Etymology:

Flaouna pl. flaounes is a traditional cheese bread we make in Cyprus during Easter, with phyllo filled with  a special Cypriot cheese made during easter and mint.  The word Flaouna, is derived from the ancient Greek word πᾰλάθη (palathi) > flado > fladoonis > flatouna > flaouna.

History:

It is believed that flaouna is reminiscent of an ancient Greek kind of bread made with nuts, called palathi (παλάθη) .  This bread was offered to children , who went from house to house singing about the coming of swallows and spring.  This tradition continued during the Byzantine era and until recent years, flaouna was offered to children or even grown-ups, as a treat when they went from house to house to announce the resurrection of Christ or to wake up the people to go to church for the midnight mass on Easter Saturday.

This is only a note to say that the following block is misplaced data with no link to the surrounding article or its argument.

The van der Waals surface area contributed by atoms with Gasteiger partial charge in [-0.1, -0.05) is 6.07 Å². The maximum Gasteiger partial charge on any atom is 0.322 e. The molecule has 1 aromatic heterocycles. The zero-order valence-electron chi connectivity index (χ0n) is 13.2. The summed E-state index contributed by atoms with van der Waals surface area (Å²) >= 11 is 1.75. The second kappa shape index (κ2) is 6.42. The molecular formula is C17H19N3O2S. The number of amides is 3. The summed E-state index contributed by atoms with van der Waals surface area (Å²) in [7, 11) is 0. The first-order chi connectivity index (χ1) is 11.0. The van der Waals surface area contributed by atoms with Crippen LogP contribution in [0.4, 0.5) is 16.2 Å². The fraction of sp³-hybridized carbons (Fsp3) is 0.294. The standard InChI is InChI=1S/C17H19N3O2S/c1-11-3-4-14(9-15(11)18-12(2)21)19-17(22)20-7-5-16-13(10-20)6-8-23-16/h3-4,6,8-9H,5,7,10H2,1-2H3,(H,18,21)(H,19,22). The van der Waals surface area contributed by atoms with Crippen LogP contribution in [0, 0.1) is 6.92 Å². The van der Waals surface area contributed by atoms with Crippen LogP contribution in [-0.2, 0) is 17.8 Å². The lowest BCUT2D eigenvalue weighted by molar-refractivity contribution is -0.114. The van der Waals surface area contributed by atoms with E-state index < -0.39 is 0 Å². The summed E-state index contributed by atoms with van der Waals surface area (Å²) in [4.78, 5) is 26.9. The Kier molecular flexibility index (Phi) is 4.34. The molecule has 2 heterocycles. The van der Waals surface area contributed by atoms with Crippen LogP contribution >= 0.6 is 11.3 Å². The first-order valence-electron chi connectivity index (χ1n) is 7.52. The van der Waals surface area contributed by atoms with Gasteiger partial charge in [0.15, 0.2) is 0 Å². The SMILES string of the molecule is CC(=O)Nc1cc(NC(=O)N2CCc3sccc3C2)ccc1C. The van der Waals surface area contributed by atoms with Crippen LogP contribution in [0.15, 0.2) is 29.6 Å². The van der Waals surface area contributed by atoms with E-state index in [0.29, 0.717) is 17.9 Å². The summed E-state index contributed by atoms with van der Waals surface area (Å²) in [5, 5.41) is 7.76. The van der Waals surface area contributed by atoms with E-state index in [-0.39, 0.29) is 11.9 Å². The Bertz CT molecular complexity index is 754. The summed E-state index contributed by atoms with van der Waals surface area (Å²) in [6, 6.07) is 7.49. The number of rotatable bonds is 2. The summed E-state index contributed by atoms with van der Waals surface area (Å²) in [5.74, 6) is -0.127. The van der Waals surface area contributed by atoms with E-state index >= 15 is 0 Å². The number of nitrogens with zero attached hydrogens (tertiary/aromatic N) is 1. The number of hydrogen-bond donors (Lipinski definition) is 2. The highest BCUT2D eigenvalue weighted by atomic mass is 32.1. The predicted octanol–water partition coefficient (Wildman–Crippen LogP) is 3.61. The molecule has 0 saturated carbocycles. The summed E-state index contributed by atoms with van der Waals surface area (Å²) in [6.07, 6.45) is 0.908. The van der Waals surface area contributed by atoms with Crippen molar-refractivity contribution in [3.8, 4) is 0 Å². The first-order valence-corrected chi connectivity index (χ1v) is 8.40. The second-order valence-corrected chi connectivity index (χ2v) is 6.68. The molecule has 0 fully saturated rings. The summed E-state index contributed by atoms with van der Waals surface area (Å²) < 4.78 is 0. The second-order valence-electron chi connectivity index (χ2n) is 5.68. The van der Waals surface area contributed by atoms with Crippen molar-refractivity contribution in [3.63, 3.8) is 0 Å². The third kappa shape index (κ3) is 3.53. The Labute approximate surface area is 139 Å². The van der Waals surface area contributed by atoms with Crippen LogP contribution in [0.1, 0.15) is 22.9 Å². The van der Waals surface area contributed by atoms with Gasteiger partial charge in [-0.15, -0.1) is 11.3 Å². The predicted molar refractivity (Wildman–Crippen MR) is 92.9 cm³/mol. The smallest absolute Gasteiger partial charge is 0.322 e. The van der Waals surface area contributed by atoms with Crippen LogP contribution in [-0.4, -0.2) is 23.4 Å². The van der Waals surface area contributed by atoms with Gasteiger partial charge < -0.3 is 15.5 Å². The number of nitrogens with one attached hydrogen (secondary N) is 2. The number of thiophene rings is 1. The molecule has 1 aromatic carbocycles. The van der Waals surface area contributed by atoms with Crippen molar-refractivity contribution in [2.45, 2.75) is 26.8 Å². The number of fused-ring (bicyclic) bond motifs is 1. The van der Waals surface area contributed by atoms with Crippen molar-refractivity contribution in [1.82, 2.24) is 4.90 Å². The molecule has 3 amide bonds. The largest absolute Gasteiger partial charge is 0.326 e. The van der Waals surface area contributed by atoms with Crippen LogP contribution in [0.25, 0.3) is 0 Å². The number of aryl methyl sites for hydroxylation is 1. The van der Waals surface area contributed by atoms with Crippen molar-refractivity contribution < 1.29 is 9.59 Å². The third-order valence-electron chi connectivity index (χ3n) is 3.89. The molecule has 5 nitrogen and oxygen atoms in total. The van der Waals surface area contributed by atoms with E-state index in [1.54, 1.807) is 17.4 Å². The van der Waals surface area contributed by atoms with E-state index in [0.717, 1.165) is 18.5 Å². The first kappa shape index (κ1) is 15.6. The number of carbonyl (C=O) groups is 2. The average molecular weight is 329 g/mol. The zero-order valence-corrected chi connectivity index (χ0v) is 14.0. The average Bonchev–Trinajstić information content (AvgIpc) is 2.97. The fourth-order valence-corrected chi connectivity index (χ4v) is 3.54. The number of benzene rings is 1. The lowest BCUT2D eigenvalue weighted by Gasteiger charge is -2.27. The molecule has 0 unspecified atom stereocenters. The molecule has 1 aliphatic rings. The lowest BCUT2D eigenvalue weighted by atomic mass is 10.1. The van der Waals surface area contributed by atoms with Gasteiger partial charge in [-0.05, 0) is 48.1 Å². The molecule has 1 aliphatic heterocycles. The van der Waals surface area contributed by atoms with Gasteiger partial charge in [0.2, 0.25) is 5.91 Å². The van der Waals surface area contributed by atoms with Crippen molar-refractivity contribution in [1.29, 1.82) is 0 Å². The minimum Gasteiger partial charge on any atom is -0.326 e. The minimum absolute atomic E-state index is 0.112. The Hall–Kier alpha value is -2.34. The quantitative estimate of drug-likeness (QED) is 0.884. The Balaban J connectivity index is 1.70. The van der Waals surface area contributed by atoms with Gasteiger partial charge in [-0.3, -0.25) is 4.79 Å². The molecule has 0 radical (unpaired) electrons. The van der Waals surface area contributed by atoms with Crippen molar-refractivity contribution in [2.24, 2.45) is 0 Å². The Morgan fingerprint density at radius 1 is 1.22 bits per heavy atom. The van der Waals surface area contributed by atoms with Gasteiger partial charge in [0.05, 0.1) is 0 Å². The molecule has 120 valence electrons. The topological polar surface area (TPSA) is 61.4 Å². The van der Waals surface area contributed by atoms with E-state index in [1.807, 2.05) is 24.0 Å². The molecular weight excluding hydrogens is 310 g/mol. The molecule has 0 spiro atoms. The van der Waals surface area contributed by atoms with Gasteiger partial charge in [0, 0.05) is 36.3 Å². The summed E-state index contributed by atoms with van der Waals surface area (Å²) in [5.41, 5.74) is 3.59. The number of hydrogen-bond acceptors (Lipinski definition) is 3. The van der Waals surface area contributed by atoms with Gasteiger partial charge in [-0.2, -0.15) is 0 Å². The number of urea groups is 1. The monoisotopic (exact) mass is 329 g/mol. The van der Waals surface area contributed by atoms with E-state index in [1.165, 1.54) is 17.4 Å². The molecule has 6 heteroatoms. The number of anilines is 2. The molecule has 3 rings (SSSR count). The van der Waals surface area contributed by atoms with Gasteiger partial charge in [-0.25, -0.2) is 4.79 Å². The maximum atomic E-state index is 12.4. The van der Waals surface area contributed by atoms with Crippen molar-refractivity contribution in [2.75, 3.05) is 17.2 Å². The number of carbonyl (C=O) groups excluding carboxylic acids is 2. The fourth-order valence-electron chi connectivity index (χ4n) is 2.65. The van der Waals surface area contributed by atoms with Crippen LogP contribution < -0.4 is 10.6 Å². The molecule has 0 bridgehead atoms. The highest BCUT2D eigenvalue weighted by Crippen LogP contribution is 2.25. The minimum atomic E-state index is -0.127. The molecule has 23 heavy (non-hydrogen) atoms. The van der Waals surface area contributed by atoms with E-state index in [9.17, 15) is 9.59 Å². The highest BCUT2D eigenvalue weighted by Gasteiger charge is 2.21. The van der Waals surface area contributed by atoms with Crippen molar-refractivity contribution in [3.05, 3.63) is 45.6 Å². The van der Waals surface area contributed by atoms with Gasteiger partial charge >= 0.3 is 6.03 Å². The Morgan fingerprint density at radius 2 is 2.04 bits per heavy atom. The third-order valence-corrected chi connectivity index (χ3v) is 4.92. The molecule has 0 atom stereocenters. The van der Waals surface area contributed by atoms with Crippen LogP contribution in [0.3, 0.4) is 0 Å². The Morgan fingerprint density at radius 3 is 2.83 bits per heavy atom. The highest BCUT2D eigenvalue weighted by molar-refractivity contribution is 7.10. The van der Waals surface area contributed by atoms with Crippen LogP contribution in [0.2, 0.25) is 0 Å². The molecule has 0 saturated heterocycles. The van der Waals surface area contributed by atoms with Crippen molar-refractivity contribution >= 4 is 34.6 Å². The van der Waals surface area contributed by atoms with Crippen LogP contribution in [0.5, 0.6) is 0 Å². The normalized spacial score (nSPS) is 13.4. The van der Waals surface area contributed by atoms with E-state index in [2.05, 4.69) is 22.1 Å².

The ancient palathi also contained some dried figs.

Source :  My translation, from the Cypriot EncyclopaediaΜεγάλη Κυπριακή Εγκυκλοπαίδεια. Επιμέλεια: Άντρου Παυλίδη, Λευκωσία (1984-1996).

 

 Traditionally flaounes are made on Holy Thursday and it’s not an easy job.  The preparations usually start from the previous day and on Thursday most female members of the family get up from the crack to dawn to start preparing them. 

I have memories when I was young when we all used to help making them and then we had to take them to our neighbourhood’s «fourno» which was a traditional bread bakery with wood oven and we had to wait patiently for our turn to have ours baked.